With a shortage of doctors causing emergency rooms to close across the country, a northern Ontario hospital is struggling to avoid the same fate.

Traveling doctors needed by Notre-Dame Hospital in Hearst to keep its emergency room open in the face of chronic flight cancellations out of Toronto’s Pearson Airport, according to recruiting coordinator Melanie Goulet.

“We’re already having a hard time finding doctors who work in our little community, and flight cancellations make it all complicated,” Goulet said.

He had to ask another traveling doctor to work an extra 24 hours over the recent long weekend, when his replacement’s flight was canceled on the day of his departure.

“There were about five hospitals over the past weekend that had to close their emergency room, and we were almost one of them, too,” Goulet said.

“I can’t even imagine the day we’ll have to do that.”

Dr. Vivian Ma was supposed to fly from Montreal to Timmins on June 30 and drive three hours north to fill a vacant spot in the Hearst hospital emergency room.

He said that after his first flight arrived in Toronto, Air Canada notified him that a connecting flight was canceled and would be rescheduled for July 2, the day after his shift began.

Ma said it’s a frustrating situation that has been going on for weeks.

“For the past two months, every single one of my flights arriving here has been delayed, all three times I have come here in June, and all my flights have been cancelled,” Ma said.

She said the only options are to book a flight with Porter, drive more than nine hours to Hearst, or wait for the flight booked with Air Canada.

Ma said Porter’s same-day flight to Timmins was booked during this latest mishap, so he bought a ticket for the next day.

“I promised to provide services, and not being able to come here and do the work I promised, knowing that emergency patients are not going to be treated here, affects me in that sense,” he said.

“I just want to be able to come here and do my duties.”

Staff shortage at Toronto airport

Timmins’ Victor M. Power Airport management said the cancellations and delays have affected hundreds of passengers flying to and from the city.

Problems at Pearson International Airport due to staffing shortages and construction delays are causing Air Canada flights north to be cancelled.

Timmins Airport Manager Dave Dayment said the airline is cutting flights in hopes of offering stability.

“We’ve been cut back to two flights a day and yet the last five days, the evening flight that leaves at 6 o’clock has been canceled the last five days,” Dayment said.

Monday’s flight board showed that one outbound flight had already been cancelled.

“The next three days, they’re scheduled to be on time, but we won’t know until the day of.”

Dayment said the level of coordination required to land planes at an airport and take off is such that any lack of efficiency or staffing can delay schedules or cancel flights.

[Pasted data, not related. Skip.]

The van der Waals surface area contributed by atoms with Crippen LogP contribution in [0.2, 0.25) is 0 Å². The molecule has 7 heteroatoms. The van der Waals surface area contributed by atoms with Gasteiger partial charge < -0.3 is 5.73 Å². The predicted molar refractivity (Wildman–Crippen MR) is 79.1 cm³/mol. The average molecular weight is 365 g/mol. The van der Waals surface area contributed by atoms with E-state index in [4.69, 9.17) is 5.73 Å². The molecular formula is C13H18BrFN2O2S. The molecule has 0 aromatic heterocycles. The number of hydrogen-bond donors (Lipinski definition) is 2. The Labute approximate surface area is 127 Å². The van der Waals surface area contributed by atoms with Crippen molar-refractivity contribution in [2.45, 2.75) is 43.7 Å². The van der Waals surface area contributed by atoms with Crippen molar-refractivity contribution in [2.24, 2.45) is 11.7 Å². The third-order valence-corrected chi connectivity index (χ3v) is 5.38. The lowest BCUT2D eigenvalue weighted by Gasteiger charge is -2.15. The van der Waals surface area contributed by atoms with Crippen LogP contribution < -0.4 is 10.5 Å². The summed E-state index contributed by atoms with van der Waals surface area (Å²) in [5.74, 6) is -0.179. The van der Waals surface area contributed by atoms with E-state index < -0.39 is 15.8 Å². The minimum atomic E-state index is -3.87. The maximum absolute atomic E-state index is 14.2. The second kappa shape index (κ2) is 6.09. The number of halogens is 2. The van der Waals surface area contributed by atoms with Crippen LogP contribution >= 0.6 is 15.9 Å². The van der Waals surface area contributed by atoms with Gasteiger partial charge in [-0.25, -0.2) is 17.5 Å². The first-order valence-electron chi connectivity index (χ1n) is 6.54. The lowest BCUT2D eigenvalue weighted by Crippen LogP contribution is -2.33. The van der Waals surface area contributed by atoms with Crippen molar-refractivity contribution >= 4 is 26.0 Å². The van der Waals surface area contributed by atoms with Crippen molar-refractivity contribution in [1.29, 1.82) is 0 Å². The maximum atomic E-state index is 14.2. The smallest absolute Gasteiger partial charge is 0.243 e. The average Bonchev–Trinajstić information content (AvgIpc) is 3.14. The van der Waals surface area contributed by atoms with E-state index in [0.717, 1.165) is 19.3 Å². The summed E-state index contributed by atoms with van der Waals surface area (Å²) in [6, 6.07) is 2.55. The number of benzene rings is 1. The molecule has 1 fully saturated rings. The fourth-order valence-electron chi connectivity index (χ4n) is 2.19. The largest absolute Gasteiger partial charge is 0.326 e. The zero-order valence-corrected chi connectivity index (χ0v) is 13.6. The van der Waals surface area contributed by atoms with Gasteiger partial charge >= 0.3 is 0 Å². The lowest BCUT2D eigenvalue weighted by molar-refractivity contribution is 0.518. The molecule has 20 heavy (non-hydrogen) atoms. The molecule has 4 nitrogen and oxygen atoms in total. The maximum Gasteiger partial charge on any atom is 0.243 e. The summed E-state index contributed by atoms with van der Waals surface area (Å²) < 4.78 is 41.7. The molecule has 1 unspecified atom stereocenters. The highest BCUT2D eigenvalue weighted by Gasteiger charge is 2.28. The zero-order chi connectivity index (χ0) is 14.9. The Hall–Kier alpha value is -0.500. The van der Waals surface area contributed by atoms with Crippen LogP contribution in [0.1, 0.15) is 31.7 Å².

Timmins airport is limiting delays at its end, he said.

With Pearson struggling to manage the hundreds of flights coming in, flight disruptions are inevitable.

He suggested passengers frequently check the status of their flight and turn on text alerts to receive notifications about delays or cancellations quickly.

For Ma, there is little assurance that his next flight to northern Ontario will operate as scheduled, and he is trying to make contingency plans.

“I am preemptively purchasing a second ticket on the same day, in case Air Canada cancels my flight,” he said.

Goulet added that other doctors he has spoken with are making similar plans, buying several plane tickets with different airlines to ensure they get to the hospital.

“That’s all at your own additional cost,” he said.

‘It could mean I can’t come here anymore’

“There is so much planning that I can do and come so often that it is not always feasible to have five plans,” Ma said.

“However, if things fail on my next trip here, then it might mean I can’t come here anymore.”

That is the worst fear for both Ma and Goulet, especially since summer is one of the worst seasons for doctor shortages.

Goulet said Notre-Dame Hospital is looking for a long-term solution.

“We’re even thinking of reaching out to local people in our community who have planes, to see if they can take their own personal plane to go get a doctor,” he said.

“The hospital is even considering paying Ornge Air Ambulance to fly doctors into town,” Goulet said.

The hospital intends to contact government officials and Air Canada to try to find a solution.

CTV contacted Transport Canada for comment, which said it is working with federal agencies to address travel disruptions affecting the entire country.

“While progress has been made, some challenges remain, particularly for travelers facing flight cancellations and issues with baggage services,” Transport Canada Senior Communications Advisor Sau Sau Liu said in an email.

“Work continues with airline industry partners to further reduce delays in the air travel system and Transport Canada will continue to update Canadians on progress.”

As for a small northern town that needs doctors to get to its hospital on time to provide care to the community, Goulet said Hearst can’t handle this situation much longer.

“We need to have a doctor in our emergency room.”

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